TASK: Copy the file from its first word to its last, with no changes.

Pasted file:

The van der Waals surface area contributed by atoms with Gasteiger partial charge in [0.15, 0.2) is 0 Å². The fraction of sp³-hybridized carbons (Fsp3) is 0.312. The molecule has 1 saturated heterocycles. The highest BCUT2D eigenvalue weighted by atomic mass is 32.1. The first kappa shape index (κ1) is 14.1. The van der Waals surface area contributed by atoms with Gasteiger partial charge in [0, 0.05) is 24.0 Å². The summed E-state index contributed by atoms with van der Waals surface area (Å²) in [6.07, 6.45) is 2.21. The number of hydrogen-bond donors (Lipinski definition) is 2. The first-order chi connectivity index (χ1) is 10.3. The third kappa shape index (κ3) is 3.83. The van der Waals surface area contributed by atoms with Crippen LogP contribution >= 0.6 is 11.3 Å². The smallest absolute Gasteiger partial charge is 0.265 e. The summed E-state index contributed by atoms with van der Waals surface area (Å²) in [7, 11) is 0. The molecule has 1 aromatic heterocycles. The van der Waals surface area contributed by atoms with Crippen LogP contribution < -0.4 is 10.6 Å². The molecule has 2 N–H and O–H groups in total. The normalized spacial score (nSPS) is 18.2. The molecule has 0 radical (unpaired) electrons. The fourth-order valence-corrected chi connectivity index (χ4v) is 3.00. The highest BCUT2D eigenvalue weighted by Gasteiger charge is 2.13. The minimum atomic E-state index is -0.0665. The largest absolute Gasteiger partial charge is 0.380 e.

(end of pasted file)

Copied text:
The van der Waals surface area contributed by atoms with Gasteiger partial charge in [0.15, 0.2) is 0 Å². The fraction of sp³-hybridized carbons (Fsp3) is 0.312. The molecule has 1 saturated heterocycles. The highest BCUT2D eigenvalue weighted by atomic mass is 32.1. The first kappa shape index (κ1) is 14.1. The van der Waals surface area contributed by atoms with Gasteiger partial charge in [0, 0.05) is 24.0 Å². The summed E-state index contributed by atoms with van der Waals surface area (Å²) in [6.07, 6.45) is 2.21. The number of hydrogen-bond donors (Lipinski definition) is 2. The first-order chi connectivity index (χ1) is 10.3. The third kappa shape index (κ3) is 3.83. The van der Waals surface area contributed by atoms with Crippen LogP contribution >= 0.6 is 11.3 Å². The smallest absolute Gasteiger partial charge is 0.265 e. The summed E-state index contributed by atoms with van der Waals surface area (Å²) in [7, 11) is 0. The molecule has 1 aromatic heterocycles. The van der Waals surface area contributed by atoms with Crippen LogP contribution < -0.4 is 10.6 Å². The molecule has 2 N–H and O–H groups in total. The normalized spacial score (nSPS) is 18.2. The molecule has 0 radical (unpaired) electrons. The fourth-order valence-corrected chi connectivity index (χ4v) is 3.00. The highest BCUT2D eigenvalue weighted by Gasteiger charge is 2.13. The minimum atomic E-state index is -0.0665. The largest absolute Gasteiger partial charge is 0.380 e.